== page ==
transdada

poetics, time, body disruption and marginally queer solutions

Thursday, July 22, 2004

House debates stripping federal courts of jurisdiction over gay marriage
By MARK SHERMAN
The Associated Press


WASHINGTON (AP) — Federal judges should keep their hands off marriage, House Republicans said Thursday, pressing for passage of legislation to give states final say over recognizing same-sex unions sanctioned elsewhere.

Federal judges, unelected and given lifetime appointments, "must not be allowed to rewrite marriage policy for the states," Rep. Sue Myrick, R-N.C., said at the start of a debate tinged by election-year politics.

Republican leaders predicted easy passage for the Marriage Protection Act, a week after the Senate dealt gay marriage opponents a setback by failing to advance a constitutional amendment to ban same-sex unions.

The legislation would strip the Supreme Court and other federal courts of their jurisdiction to rule on challenges to state bans on gay marriages under a provision of a 1996 federal law that defines marriage as between a man and a woman



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Letter To IRS Says Pastor Crossed Line
By Doug Thompson
Arkansas News Bureau


SPRINGDALE — Ronnie Floyd, pastor of the First Baptist Church of Springdale, is accused of crossing the line between church and state in a complaint to the IRS that challenges the church’s tax-exempt status as a religious organization.

The complaint about a July 4 sermon was sent Tuesday to the Internal Revenue Service by the Washington-based Americans United for Separation of Church and State, according to Barry Lynn, its executive director.

“No church in U.S. history has ever lost its tax-exempt status for being too political,” Alan Damron, the church’s associate pastor for community impact, said Wednesday.  

The church has provided transcripts of the sermon in the complaint to an attorney and been advised that it “in no way” violates IRS rules, he said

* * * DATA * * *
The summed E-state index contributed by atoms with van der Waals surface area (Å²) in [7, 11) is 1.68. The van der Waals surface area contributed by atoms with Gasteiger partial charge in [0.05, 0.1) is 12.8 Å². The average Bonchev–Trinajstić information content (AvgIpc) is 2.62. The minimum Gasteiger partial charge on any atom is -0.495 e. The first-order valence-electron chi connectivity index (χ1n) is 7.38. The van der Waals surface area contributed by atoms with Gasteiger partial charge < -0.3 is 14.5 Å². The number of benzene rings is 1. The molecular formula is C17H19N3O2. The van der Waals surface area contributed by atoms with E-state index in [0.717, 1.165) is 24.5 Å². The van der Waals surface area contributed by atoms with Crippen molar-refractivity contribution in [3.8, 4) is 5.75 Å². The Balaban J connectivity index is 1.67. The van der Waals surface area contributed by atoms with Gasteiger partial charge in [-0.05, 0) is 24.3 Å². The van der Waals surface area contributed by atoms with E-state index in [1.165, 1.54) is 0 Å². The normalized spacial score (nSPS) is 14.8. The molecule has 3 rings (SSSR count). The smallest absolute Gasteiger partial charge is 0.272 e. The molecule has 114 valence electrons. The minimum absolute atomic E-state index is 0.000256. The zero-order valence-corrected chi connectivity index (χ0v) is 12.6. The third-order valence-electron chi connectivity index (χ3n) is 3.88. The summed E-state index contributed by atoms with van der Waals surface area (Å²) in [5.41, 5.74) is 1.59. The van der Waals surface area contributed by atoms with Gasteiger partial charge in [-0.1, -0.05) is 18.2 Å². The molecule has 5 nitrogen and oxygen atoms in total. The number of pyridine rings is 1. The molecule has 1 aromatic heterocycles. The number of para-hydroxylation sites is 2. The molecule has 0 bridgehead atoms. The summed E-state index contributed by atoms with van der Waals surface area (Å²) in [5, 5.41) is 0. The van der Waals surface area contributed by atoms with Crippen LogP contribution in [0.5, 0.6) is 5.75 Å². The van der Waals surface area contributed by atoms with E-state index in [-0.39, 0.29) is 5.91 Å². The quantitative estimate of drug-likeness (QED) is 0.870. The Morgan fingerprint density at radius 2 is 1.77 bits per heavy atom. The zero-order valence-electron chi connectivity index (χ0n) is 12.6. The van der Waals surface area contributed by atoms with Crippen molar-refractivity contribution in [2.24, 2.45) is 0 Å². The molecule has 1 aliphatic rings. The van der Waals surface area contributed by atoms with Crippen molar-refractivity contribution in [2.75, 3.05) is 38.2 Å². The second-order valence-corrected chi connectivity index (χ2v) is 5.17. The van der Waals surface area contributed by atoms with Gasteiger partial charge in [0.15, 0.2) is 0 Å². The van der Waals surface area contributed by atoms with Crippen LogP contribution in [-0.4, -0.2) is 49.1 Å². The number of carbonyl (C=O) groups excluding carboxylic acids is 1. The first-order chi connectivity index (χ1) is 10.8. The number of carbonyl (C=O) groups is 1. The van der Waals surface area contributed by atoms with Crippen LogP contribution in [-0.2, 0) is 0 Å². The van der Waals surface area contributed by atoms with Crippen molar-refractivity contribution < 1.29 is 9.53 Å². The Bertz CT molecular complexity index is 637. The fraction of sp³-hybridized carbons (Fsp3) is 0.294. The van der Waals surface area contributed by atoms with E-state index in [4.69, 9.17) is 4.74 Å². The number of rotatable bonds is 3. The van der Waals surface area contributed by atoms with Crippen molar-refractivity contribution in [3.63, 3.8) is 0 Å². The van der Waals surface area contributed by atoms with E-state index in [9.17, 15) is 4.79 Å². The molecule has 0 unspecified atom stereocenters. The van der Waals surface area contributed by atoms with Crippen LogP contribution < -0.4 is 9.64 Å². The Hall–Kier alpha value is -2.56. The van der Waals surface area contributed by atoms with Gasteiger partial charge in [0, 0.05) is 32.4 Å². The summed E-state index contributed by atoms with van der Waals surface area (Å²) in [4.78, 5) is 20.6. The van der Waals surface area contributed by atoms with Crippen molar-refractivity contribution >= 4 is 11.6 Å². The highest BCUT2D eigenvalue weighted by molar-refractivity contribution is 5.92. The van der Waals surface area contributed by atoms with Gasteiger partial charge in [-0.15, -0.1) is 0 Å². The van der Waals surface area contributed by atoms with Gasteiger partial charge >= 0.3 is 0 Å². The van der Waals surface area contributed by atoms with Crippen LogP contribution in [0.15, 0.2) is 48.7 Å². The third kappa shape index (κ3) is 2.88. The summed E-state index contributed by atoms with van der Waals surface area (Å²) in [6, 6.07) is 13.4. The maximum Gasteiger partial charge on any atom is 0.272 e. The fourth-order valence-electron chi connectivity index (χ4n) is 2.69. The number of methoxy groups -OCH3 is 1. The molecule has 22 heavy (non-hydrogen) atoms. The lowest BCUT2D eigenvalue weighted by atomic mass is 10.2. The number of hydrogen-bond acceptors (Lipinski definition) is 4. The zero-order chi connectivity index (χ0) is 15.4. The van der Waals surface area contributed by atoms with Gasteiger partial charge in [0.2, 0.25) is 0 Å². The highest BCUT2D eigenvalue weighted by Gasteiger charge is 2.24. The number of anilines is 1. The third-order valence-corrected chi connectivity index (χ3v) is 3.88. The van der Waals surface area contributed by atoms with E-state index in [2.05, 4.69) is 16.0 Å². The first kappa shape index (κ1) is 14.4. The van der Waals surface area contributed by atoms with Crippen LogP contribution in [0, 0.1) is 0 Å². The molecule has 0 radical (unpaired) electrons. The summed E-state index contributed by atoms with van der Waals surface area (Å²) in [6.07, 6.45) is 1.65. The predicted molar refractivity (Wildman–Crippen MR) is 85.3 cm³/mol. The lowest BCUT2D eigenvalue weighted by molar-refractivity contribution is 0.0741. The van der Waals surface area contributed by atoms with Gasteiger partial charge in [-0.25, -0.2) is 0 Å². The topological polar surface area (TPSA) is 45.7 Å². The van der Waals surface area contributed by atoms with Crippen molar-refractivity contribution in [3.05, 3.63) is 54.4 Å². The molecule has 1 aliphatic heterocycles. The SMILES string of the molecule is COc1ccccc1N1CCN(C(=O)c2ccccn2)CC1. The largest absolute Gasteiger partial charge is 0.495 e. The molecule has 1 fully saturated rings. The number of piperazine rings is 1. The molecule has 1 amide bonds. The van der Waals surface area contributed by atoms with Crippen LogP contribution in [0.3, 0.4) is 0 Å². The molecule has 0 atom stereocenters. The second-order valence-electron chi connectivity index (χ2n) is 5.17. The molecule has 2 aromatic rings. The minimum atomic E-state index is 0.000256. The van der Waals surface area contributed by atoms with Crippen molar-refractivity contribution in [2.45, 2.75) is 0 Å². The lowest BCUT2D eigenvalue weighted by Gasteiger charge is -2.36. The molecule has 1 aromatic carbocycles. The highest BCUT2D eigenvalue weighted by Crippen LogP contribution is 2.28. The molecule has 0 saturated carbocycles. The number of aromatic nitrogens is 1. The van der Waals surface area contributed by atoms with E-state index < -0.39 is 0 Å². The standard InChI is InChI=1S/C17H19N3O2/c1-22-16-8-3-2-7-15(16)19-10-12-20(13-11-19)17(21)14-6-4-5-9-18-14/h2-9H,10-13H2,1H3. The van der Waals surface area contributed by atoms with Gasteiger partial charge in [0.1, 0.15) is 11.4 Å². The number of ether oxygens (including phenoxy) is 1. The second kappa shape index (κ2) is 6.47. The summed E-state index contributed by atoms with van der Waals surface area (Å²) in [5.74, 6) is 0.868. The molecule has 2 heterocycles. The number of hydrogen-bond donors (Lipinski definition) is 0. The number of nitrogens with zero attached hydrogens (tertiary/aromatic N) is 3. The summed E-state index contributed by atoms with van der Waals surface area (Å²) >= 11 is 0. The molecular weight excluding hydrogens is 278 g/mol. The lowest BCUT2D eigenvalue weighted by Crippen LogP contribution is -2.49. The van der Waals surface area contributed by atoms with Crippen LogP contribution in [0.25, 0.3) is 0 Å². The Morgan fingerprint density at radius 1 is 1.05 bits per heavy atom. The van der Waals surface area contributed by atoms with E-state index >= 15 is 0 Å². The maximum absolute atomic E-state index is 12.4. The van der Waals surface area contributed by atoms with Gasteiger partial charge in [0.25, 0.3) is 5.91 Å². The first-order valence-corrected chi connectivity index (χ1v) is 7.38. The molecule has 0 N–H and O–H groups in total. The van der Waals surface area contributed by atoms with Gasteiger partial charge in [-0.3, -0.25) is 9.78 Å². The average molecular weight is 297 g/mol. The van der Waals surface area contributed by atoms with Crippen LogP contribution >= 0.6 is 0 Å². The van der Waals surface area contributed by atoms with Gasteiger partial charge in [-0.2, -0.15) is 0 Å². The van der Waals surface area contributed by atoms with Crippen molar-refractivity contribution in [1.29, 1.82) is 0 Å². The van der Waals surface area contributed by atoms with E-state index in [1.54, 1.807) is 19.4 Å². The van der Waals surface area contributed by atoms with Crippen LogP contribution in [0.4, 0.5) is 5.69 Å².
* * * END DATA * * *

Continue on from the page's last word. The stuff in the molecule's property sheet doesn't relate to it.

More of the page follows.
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European Commission Enforces Equality Directive
Gay.com UK


The European Commission has announced that it is taking legal action against six member states that have failed to transpose two anti-discrimination Directives. Austria, Germany, Finland, Greece and Luxembourg will be referred to the European Court of Justice for failing to implement Directives, which prohibit discrimination on racial or ethnic origin, age, disability, religion and sexual orientation. The Directives should have been incorporated into national law last year.

The deadline for transposing the Racial Equality Directive into national law was July 19 whilst the deadline for the Employment Framework Directive passed in December of last year. The Council adopted these Directives in 2000, requiring legislative changes in all 25 EU Member States, and they are intended to widen the scope of protection.
The Employment Framework Directive prohibits discrimination against people on the grounds of age, disability, religion or belief and sexual orientation and vocational training. The five member states mentioned above along with Belgium have failed to fully transpose this Directive and the Commission’s decision means that the Member States in question have two months to reply to a ‘Reasoned Opinion’ from the Commission.

For those Member States which have already adopted legislation transposing the Directives (including the United Kingdom) the Commission is now examining the national laws of each State to make sure that they conform in full with the provisions of EU law.


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